When it came to close combat in the trenches of the First World War, the weapons used were medieval style and brutal. In the past, we’ve covered the infamous sawback bayonet used by the German Army, the trench gun used by the US forces, and the dagger used by the Arditi. Almost all of which was veering over the line of being amongst banned weapons of war. Today, we’re going to look at the brass knuckle knife, otherwise known as the Mark I trench knife.
Since the dawn of humanity, we’ve been using edged weapons to kill one another. Skeletons that date back to 430,000 years ago have been found riddled with evidence of stab wounds. As we moved into the 20th century, the world saw unprecedented forms of warfare in the form of the First World War. But despite the array of deadly new technology on the battlefield, we soon resorted back to the grim ancestral method of close combat. Which is where the brass knuckle knife comes in.
Depending on the time of day, average trench combat in the First World War consisted of two main phases. The first phase took place in daylight and consisted of two sides in opposing trenches firing shots at each other over the artillery ravaged hell of no man’s land. Occasionally, this would be broken up by what the British coined ‘over the top’ which was usually a horrific massacre that resulted in a few feet of ground gained, on a good day.
The second phase that took place at night was covertly navigating no man’s land to enter the enemy trenches undetected. If soldiers were lucky enough to survive the crossing, they needed to remain hidden for as long as possible and quietly dispatch any enemies they came across. Bayonets in WW1 were essentially a short sword like weapon used for stabbing and were far too long for this. The brass knuckle trench knife, however, was perfect.
The Brass knuckle knife was designed by the US military during the First World War. Its aim was to assist American soldiers in the trench combat that was synonymous with the conflict. Initially, the brass knuckle trench knife was produced in France rather than the US, to prevent any delays the US Army might face when the knives crossed the channel.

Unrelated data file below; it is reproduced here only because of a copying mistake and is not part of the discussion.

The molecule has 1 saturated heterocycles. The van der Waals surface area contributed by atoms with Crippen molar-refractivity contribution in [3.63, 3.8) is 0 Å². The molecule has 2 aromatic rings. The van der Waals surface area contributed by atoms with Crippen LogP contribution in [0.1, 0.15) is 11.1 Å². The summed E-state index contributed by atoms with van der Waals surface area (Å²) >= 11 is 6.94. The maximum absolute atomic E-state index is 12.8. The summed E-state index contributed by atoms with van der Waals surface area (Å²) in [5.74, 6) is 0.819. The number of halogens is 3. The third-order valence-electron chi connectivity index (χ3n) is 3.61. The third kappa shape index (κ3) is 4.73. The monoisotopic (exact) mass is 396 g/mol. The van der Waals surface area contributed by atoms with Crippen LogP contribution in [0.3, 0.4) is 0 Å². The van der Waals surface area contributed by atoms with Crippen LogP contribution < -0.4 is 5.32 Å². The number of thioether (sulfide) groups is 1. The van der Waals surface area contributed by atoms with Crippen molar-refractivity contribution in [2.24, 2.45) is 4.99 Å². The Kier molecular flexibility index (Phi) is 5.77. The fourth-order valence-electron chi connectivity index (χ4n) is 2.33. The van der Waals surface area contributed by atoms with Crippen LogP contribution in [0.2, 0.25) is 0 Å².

Shortly after its introduction, the knife underwent a series of upgrades following on the ground reports of its use in combat. The US military subsequently gave contracts to produce the knives to various American manufacturers. Stronger steel was used and the final, perfected model was called the Mark I Trench Knife.
The Brass knuckle trench knife had a double-edged blade around 6.75 inches long that could be utilized for both stabbing and slashing attacks. The handle of the brass knuckle trench knife was given a black factory finish and armed with cast spikes on the bow of each knuckle. The sheath of the early models was made of cast iron due to the scarcity of steel in wartime France.
The spikes on the Brass knuckle trench knife served two purposes. Firstly, they prevented the enemy from grabbing the soldier’s hand and disarming him. Secondly, they proved to be absolutely lethal in close combat and were used to crush the enemy’s skull. The damage inflicted by the iconic sharp tips on the brass knuckle trench knife was also hell for a medic to treat.
In the conflicts that followed the First World War, the brass knuckle knife came out of retirement many times although it never saw usage as widespread as WW1. In WW2, the Korean War, and Vietnam, the knife once again became a trusty close-combat weapon for US troops once again. These days the knife’s role is wound down to being a highly sought after collector’s item.
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